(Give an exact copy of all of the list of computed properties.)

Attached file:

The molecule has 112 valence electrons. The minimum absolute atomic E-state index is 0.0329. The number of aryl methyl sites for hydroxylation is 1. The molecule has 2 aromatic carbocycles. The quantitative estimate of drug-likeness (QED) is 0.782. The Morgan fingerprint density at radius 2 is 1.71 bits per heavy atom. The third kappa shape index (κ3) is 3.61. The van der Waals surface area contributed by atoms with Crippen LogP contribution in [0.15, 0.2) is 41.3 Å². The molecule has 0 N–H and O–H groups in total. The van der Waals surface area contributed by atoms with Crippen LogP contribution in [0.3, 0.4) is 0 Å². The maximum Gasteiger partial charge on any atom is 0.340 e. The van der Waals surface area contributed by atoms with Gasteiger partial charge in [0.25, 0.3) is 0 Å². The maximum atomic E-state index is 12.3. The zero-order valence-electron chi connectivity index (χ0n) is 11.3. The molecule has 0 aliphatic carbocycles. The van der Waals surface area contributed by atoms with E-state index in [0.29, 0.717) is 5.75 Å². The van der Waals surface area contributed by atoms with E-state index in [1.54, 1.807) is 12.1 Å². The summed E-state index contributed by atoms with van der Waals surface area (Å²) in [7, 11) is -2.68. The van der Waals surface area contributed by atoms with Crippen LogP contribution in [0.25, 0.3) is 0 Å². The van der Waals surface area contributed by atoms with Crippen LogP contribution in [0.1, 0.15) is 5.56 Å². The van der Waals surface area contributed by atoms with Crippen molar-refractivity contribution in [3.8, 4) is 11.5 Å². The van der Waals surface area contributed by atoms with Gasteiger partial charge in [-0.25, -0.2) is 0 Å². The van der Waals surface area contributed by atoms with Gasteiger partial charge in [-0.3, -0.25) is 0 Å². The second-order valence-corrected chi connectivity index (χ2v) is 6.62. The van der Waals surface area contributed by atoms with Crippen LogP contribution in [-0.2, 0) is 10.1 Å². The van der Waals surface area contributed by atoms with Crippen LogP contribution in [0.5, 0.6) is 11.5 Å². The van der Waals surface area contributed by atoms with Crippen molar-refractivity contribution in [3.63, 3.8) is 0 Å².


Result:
The molecule has 112 valence electrons. The minimum absolute atomic E-state index is 0.0329. The number of aryl methyl sites for hydroxylation is 1. The molecule has 2 aromatic carbocycles. The quantitative estimate of drug-likeness (QED) is 0.782. The Morgan fingerprint density at radius 2 is 1.71 bits per heavy atom. The third kappa shape index (κ3) is 3.61. The van der Waals surface area contributed by atoms with Crippen LogP contribution in [0.15, 0.2) is 41.3 Å². The molecule has 0 N–H and O–H groups in total. The van der Waals surface area contributed by atoms with Crippen LogP contribution in [0.3, 0.4) is 0 Å². The maximum Gasteiger partial charge on any atom is 0.340 e. The van der Waals surface area contributed by atoms with Gasteiger partial charge in [0.25, 0.3) is 0 Å². The maximum atomic E-state index is 12.3. The zero-order valence-electron chi connectivity index (χ0n) is 11.3. The molecule has 0 aliphatic carbocycles. The van der Waals surface area contributed by atoms with E-state index in [0.29, 0.717) is 5.75 Å². The van der Waals surface area contributed by atoms with E-state index in [1.54, 1.807) is 12.1 Å². The summed E-state index contributed by atoms with van der Waals surface area (Å²) in [7, 11) is -2.68. The van der Waals surface area contributed by atoms with Crippen LogP contribution in [0.25, 0.3) is 0 Å². The van der Waals surface area contributed by atoms with Crippen LogP contribution in [0.1, 0.15) is 5.56 Å². The van der Waals surface area contributed by atoms with Crippen molar-refractivity contribution in [3.8, 4) is 11.5 Å². The van der Waals surface area contributed by atoms with Gasteiger partial charge in [-0.25, -0.2) is 0 Å². The van der Waals surface area contributed by atoms with Gasteiger partial charge in [-0.3, -0.25) is 0 Å². The second-order valence-corrected chi connectivity index (χ2v) is 6.62. The van der Waals surface area contributed by atoms with Crippen LogP contribution in [-0.2, 0) is 10.1 Å². The van der Waals surface area contributed by atoms with Crippen LogP contribution in [0.5, 0.6) is 11.5 Å². The van der Waals surface area contributed by atoms with Crippen molar-refractivity contribution in [3.63, 3.8) is 0 Å².